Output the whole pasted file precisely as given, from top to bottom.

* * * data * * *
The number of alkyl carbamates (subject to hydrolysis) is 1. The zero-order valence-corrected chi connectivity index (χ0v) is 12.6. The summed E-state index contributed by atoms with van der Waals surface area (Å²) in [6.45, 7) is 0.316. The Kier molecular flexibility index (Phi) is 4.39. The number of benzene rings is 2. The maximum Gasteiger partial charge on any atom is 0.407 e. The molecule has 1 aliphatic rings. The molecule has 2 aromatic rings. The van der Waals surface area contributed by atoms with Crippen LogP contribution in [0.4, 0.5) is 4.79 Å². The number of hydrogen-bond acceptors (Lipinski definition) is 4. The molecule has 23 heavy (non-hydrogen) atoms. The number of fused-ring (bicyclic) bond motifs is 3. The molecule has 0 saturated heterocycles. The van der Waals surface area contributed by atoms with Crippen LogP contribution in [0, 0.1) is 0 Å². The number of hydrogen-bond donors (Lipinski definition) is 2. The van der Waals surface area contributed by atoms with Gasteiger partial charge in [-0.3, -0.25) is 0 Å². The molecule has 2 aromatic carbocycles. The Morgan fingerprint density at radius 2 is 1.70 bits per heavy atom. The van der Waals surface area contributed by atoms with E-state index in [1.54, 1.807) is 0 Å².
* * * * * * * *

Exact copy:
The number of alkyl carbamates (subject to hydrolysis) is 1. The zero-order valence-corrected chi connectivity index (χ0v) is 12.6. The summed E-state index contributed by atoms with van der Waals surface area (Å²) in [6.45, 7) is 0.316. The Kier molecular flexibility index (Phi) is 4.39. The number of benzene rings is 2. The maximum Gasteiger partial charge on any atom is 0.407 e. The molecule has 1 aliphatic rings. The molecule has 2 aromatic rings. The van der Waals surface area contributed by atoms with Crippen LogP contribution in [0.4, 0.5) is 4.79 Å². The number of hydrogen-bond acceptors (Lipinski definition) is 4. The molecule has 23 heavy (non-hydrogen) atoms. The number of fused-ring (bicyclic) bond motifs is 3. The molecule has 0 saturated heterocycles. The van der Waals surface area contributed by atoms with Crippen LogP contribution in [0, 0.1) is 0 Å². The number of hydrogen-bond donors (Lipinski definition) is 2. The van der Waals surface area contributed by atoms with Gasteiger partial charge in [-0.3, -0.25) is 0 Å². The molecule has 2 aromatic carbocycles. The Morgan fingerprint density at radius 2 is 1.70 bits per heavy atom. The van der Waals surface area contributed by atoms with E-state index in [1.54, 1.807) is 0 Å².